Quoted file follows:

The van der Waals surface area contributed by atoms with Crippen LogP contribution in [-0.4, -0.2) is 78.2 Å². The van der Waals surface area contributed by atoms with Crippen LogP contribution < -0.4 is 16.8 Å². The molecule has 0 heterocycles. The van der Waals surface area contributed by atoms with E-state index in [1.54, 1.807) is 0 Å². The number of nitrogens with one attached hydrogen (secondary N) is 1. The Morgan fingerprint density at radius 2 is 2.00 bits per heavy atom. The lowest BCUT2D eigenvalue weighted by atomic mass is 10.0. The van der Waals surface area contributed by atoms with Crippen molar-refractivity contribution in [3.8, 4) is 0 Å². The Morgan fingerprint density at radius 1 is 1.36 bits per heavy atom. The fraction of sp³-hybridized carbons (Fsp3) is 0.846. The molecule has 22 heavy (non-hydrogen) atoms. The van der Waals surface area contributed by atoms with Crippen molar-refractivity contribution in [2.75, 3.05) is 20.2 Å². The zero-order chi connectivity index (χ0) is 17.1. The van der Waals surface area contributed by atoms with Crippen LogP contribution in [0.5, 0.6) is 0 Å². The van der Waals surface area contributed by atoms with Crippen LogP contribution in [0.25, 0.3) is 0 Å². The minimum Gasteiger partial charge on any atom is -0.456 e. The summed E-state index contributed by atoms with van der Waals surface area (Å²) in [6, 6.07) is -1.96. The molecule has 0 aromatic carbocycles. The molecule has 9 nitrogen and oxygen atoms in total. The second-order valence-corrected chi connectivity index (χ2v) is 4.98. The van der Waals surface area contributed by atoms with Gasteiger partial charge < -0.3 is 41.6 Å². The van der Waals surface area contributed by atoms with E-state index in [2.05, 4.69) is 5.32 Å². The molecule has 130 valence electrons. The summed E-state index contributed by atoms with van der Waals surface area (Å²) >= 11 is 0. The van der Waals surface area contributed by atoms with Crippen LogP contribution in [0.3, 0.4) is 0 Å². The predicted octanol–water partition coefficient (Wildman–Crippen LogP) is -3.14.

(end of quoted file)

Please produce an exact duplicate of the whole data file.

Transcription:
The van der Waals surface area contributed by atoms with Crippen LogP contribution in [-0.4, -0.2) is 78.2 Å². The van der Waals surface area contributed by atoms with Crippen LogP contribution < -0.4 is 16.8 Å². The molecule has 0 heterocycles. The van der Waals surface area contributed by atoms with E-state index in [1.54, 1.807) is 0 Å². The number of nitrogens with one attached hydrogen (secondary N) is 1. The Morgan fingerprint density at radius 2 is 2.00 bits per heavy atom. The lowest BCUT2D eigenvalue weighted by atomic mass is 10.0. The van der Waals surface area contributed by atoms with Crippen molar-refractivity contribution in [3.8, 4) is 0 Å². The Morgan fingerprint density at radius 1 is 1.36 bits per heavy atom. The fraction of sp³-hybridized carbons (Fsp3) is 0.846. The molecule has 22 heavy (non-hydrogen) atoms. The van der Waals surface area contributed by atoms with Crippen molar-refractivity contribution in [2.75, 3.05) is 20.2 Å². The zero-order chi connectivity index (χ0) is 17.1. The van der Waals surface area contributed by atoms with Crippen LogP contribution in [0.5, 0.6) is 0 Å². The van der Waals surface area contributed by atoms with Crippen LogP contribution in [0.25, 0.3) is 0 Å². The minimum Gasteiger partial charge on any atom is -0.456 e. The summed E-state index contributed by atoms with van der Waals surface area (Å²) in [6, 6.07) is -1.96. The molecule has 0 aromatic carbocycles. The molecule has 9 nitrogen and oxygen atoms in total. The second-order valence-corrected chi connectivity index (χ2v) is 4.98. The van der Waals surface area contributed by atoms with Gasteiger partial charge < -0.3 is 41.6 Å². The van der Waals surface area contributed by atoms with E-state index in [2.05, 4.69) is 5.32 Å². The molecule has 130 valence electrons. The summed E-state index contributed by atoms with van der Waals surface area (Å²) >= 11 is 0. The van der Waals surface area contributed by atoms with Crippen LogP contribution in [0.3, 0.4) is 0 Å². The predicted octanol–water partition coefficient (Wildman–Crippen LogP) is -3.14.